18. Data are transported in a store-and-forward manner At every intermediate a secure channel ends. The data (objects) need to carry the security information with themselves. Intermediates can manipulate objects but the objects can be protected as well (signature) Object Based Security: Web Services Credentials Credentials encrypted data encrypted data Intermediate (Web Service) data data Signature Signature Credentials Credentials Security Association (end-to-end) Client Endpoint (Web Service) Object based security allows new business models (e.g. automated supply chain management through intermediates) because messages can be kept safe across different channels.

  19. Special Case: Single-Sign-On (SSO) trusted third party Security Token Issuer trust relationship Request for access token (together with credentials that proof identity) offline token verification. Optional online check Access token with message Client Endpoint (Web Service) optional liveness check This is the „canonical“ architecture of a SSO system. It is based on the concept of a trusted third party: all services which accept tokens put their trust in the security token issuer that proper authentication checks where performed. The big advantage vor the services lies in the fact that they do no longer need an expensive authentication infrastructure.

  20. Portal Single-Sign-On (SSO) trusted third party Security Token Issuer trust relationship offline token verification. Optional online check authentication check SSL Session ID Client reverse proxy Application Server Application Server Application Server cookie Company portals are of course using their own issuer (located in the trusted computing base of a DMZ) to check authentication. Applications do NOT check authentication. They rely on the token as proof of successful authentication. The token itself can contain authorization information as well (good for the performance of distributed systems). No application server state is stored on the client – the SSL session id is used to map e.g a state cookie to a user session. A good description can be found in the latest IBM redbook on portal security (www.redbooks.ibm.com)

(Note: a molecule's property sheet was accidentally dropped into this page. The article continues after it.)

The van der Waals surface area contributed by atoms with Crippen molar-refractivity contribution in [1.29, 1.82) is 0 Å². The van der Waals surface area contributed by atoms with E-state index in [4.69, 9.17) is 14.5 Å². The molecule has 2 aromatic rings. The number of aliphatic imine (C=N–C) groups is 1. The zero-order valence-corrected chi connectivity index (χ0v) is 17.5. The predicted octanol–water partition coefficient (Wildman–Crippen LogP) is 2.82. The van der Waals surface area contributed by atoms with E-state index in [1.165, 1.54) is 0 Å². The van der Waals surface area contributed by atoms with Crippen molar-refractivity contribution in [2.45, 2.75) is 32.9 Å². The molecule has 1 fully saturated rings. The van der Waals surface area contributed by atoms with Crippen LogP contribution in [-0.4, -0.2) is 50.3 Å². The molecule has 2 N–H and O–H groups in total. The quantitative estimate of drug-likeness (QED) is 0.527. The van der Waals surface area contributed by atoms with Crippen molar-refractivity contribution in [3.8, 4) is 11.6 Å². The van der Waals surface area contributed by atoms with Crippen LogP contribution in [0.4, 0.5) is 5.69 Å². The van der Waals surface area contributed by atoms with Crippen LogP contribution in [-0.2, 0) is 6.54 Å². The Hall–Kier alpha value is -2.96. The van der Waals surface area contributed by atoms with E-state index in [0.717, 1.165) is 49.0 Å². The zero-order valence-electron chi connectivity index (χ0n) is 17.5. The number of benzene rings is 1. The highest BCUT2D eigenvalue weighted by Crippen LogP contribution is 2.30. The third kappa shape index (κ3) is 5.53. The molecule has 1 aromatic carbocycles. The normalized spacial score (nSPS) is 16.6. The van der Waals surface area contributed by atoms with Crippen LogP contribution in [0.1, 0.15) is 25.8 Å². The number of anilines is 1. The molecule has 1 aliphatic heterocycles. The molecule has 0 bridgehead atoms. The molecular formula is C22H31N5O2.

21. Federated Single-Sign-On trusted third party Security Token Issuer A Security Token Issuer B trust relationship Request for access token (together with credentials that proof identity) trust relationship Access token with message offline token verification. Optional online check Client Endpoint (Web Service) optional liveness check Federated means that there is no single Security Token Issuer. Imagine the data such a central system would collect over the time (e.g. MS Passport). Businesses are not interested in creating such a system. An additional benefit of federation lies in support for different security infrastructures (PKI, Kerberos) which would normally prohibit communication.

  22. Web Based Single-Sign-On (SSO) 5. STI creates token signed with private key. trusted third party 8. Service does offline token verification (via public key of STI). Optional online check. Sets cookie Security Token Issuer 3. STI requests authentication 4. Client sends credentials 6. STI redirects client back to service and attaches token trust relationship 2. redirect to token issuer (return address attached) Client Endpoint (Web Service) 1. service request (not authenticated) 7. client repeats request, this time with token Technically web based SSO is using http redirects, GET parameters and signed tokens. Of course all connections need to be secure. A critical point is that the token always travels through the client (browser) where it can be attacked. Single-Log-out is also critical. More information can be found at the liberty alliance project. (see ressources)